Hermanos

A Need for Roots, Hermanos Coffee, Portobello Road

Hermanos Colombian Coffee Roasters on Portobello Road. There was a fair amount of graffiti, which could offer further avenues of thought but is probably owing to the Notting Hill carnival which had happened just before my visit.

There is nothing quite like wandering through a market street in the hour or so before the market opens. It feels as if you are there as part of the city is waking up, things moving into place, ready to start the hustle and bustle of the day. It is one of the things I like to do when exploring a new city: wake up earlier in order to walk around and try to find breakfast, listening for the character of the place. Sometimes though, it is good to try this in your own city, it is a chance to see your home, your space, in a new light; a different aspect of its essence. So it was that I ended up wandering along Portobello Road shortly after 8am one week day morning. Market stalls were being moved into place, office workers were cycling or scooting on their way to work and a small little coffee shop with an open door seemed to invite customers in to sample their coffee.

Hermanos Colombian Coffee Roasters cafe can be found at 127 Portobello Road. Actually, it can also be found at 7 other locations including Kings Cross and Victoria Stations. Does this qualify as a coffee chain? Regardless of the number of cafes, Hermanos Coffee on Portobello Road is somehow clearly integrated into that community, so much so that this initially appeared to be a small scale single shop embedded within Portobello. When you sit to drink a coffee while the street around you ‘wakes up’, it seems as if people around drop their guard a bit, you see glimpses into relationships that later in the day will be hidden by the rush of people. Perhaps it was the time of day that made this cafe seem particularly friendly, I stepped inside to order my coffee.

Perhaps unsurprisingly, the coffee is roasted by Hermanos Colombian Coffee Roasters and they have a large selection of their coffee (and coffee making equipment) for sale on your left as you walk into this small cafe. The counter is just ahead of you (also on your left) with the menu behind the counter showing the usual selection of coffees available. I am fairly confident that they also offered a pour over coffee on the menu, but it being the start of the morning rush, I didn’t want to preoccupy the barista with making a filter for me and so I ordered a long black. Beyond the counter, there were a few seats with people already inside enjoying coffee and conversation before the start of the day. As I indicated that I wanted to sit outside, the person behind the counter asked me if I would prefer “china or a take-away cup”. It’s a small detail but it was nice to be asked. I picked up my cup of coffee from the end of the counter, wandered outside and took a seat waiting to watch what went on for the next half hour or so.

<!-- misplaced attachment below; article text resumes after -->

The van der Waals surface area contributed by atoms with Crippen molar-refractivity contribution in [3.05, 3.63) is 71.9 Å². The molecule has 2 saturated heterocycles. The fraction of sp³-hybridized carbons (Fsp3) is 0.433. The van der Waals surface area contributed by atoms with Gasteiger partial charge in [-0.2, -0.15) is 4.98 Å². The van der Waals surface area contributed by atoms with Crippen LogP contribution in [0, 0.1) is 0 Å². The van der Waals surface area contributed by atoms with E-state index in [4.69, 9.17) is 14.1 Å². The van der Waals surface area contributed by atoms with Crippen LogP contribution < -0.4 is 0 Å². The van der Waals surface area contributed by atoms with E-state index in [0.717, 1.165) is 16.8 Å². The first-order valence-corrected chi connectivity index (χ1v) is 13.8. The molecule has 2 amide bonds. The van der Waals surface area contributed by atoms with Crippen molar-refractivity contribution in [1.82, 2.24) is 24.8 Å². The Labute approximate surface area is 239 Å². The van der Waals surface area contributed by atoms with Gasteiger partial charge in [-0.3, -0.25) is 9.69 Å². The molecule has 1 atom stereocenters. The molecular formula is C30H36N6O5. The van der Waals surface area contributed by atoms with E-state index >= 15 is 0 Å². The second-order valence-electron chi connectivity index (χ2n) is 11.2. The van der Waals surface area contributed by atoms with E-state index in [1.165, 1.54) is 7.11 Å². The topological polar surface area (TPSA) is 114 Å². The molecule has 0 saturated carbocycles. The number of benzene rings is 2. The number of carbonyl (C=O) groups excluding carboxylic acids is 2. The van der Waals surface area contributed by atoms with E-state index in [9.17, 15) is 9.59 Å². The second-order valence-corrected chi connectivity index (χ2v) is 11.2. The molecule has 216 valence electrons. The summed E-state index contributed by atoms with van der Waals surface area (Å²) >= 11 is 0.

Coffee on a wooden table. Looking at the lines formed by the wooden panels, you can see which one was wonky.

I listened as the barista spoke to each new customer, some of whom were clearly regulars. “Back to hot coffees as the weather turns colder then?” I heard, as a customer walked in off the street. I then watched as the barista came outside, took a short breather during a lull in customers and greeted the person who was opening the hat store next door. Another person walked into the cafe to pick up his bag that he had left there briefly as he knew it would be ‘safe’. This is (unfortunately) not something that you would normally assume of Portobello Road. It was not just the community aspect that jumped out at the interested observer of this cafe. The science started to appear everywhere. This is of course in one sense always true. The mere fact of seeing something involves multiple elements of physics and biology without thinking about anything deeper. However, some cafes produce something in the physicist akin to writer’s block, it can be hard to link to what is around you. This is very far from the case at Hermanos.